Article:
I recently completed a branding project for Le Jun, a new fashion company in Japan. I was originally contacted to do lettering for embroidered labels for the clothing, and then the project expanded to include cards and a positioning line for the website. The style design brief changed many times, which gave me the opportunity to try a lot of different lettering tools. The overall guide was for something "informal" yet with that intangible "something" that makes it special (and very legible to a Japanese audience.) Below is part of the evolution of the style.
The final direction was chosen from these last four samples above: simple, monoline, but done by hand, not vector, for a human touch -- as close to artless handwriting as possible. Below are some of the cards. The style of lettering extended to about a dozen labels, where the simple monoline style translated very well to embroidery at a small scale.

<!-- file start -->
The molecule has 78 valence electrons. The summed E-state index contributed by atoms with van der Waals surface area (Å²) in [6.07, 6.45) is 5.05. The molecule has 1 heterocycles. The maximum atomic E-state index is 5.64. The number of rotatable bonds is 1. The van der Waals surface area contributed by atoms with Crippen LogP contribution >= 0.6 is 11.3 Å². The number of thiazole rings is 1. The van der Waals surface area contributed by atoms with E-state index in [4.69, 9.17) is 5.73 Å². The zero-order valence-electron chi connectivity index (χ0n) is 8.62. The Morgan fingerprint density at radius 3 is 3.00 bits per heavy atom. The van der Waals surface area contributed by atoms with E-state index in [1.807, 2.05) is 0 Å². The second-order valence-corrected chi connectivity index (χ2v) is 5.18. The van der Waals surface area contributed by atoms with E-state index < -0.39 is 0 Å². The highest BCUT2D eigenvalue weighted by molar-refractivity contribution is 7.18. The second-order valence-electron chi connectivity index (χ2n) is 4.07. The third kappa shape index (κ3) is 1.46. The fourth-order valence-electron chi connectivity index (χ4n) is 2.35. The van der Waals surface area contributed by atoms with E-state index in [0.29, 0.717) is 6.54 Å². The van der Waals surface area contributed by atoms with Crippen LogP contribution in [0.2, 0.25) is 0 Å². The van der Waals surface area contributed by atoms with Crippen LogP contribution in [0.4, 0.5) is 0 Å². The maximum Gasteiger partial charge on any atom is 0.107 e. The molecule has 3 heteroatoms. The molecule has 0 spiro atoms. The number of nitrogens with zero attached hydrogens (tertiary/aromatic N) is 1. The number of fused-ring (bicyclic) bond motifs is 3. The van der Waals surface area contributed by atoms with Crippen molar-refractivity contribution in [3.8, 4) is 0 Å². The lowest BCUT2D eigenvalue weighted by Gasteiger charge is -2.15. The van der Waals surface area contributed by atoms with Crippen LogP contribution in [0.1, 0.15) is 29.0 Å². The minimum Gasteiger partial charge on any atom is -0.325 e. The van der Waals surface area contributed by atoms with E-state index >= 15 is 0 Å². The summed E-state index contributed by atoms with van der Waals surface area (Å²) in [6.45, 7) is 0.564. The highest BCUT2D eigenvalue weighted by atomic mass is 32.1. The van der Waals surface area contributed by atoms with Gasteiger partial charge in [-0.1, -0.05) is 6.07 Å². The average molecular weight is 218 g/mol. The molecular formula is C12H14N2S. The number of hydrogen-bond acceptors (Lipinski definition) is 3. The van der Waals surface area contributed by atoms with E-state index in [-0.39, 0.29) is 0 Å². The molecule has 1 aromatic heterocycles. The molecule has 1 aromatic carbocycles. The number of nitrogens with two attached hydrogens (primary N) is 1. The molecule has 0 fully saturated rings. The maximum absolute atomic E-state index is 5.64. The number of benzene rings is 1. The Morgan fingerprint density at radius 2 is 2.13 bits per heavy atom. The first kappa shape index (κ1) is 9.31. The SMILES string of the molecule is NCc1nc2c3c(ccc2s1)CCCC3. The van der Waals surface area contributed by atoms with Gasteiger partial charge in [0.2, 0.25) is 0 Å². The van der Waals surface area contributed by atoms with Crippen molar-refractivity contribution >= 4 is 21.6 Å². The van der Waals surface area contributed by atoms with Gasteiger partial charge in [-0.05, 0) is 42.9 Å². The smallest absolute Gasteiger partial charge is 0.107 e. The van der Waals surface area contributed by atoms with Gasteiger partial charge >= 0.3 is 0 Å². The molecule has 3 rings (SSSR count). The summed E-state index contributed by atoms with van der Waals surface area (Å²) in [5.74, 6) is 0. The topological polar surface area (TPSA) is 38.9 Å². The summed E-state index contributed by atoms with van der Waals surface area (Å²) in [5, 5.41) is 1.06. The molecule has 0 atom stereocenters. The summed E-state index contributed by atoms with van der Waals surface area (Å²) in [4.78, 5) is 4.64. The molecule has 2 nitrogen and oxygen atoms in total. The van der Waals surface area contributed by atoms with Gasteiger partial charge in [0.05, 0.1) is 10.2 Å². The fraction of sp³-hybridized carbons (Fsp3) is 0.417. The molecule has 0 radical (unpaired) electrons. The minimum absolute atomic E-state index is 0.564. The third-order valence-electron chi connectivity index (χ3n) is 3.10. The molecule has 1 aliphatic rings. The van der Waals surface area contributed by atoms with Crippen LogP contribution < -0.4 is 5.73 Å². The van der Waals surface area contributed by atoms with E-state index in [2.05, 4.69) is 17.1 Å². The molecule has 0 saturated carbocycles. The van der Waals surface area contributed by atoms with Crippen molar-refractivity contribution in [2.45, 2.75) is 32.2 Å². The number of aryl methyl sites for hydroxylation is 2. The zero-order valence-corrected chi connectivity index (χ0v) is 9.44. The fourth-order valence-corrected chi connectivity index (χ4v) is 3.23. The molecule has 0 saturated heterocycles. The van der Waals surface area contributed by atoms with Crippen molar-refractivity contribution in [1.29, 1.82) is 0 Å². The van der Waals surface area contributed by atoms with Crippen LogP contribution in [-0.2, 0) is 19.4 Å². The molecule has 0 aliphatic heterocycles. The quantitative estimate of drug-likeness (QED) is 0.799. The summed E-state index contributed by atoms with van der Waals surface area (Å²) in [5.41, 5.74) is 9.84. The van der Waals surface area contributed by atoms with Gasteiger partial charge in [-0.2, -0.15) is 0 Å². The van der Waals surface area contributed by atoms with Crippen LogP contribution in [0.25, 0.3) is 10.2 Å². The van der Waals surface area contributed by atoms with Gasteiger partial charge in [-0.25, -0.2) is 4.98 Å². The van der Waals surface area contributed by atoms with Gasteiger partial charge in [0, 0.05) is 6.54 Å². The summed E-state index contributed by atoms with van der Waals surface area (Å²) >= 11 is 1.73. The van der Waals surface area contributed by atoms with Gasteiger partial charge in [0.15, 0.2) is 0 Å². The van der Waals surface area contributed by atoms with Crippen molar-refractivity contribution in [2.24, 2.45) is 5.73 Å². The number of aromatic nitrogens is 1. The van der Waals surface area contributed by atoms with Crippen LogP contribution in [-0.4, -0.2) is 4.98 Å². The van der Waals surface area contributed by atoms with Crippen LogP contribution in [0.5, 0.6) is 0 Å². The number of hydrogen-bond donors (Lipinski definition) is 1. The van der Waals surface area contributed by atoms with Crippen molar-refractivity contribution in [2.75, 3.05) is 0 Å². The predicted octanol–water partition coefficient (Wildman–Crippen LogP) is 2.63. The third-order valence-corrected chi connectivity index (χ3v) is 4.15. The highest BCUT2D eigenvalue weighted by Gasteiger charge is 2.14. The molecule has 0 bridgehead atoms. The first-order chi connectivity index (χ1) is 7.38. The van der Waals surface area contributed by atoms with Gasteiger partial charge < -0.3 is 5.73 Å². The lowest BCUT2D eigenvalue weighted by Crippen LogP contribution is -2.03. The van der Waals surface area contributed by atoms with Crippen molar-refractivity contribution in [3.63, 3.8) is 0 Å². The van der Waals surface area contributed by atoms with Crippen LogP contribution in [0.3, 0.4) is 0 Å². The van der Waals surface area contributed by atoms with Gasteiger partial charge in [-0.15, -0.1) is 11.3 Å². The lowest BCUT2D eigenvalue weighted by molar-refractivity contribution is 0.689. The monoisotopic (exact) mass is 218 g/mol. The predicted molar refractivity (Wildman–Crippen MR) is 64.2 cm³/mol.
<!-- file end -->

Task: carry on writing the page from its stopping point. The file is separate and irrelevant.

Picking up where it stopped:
A slightly different, more condensed style was used for the Le Jun website:
It's great to work with a client who understands the nuances of handwriting. A standard script font can never provide this authenticity of expression. By using custom handwritten script the brand enhances its unique attitude and positioning. To see more handwriting for advertising visit me at my complete portfolio at Iskra Design.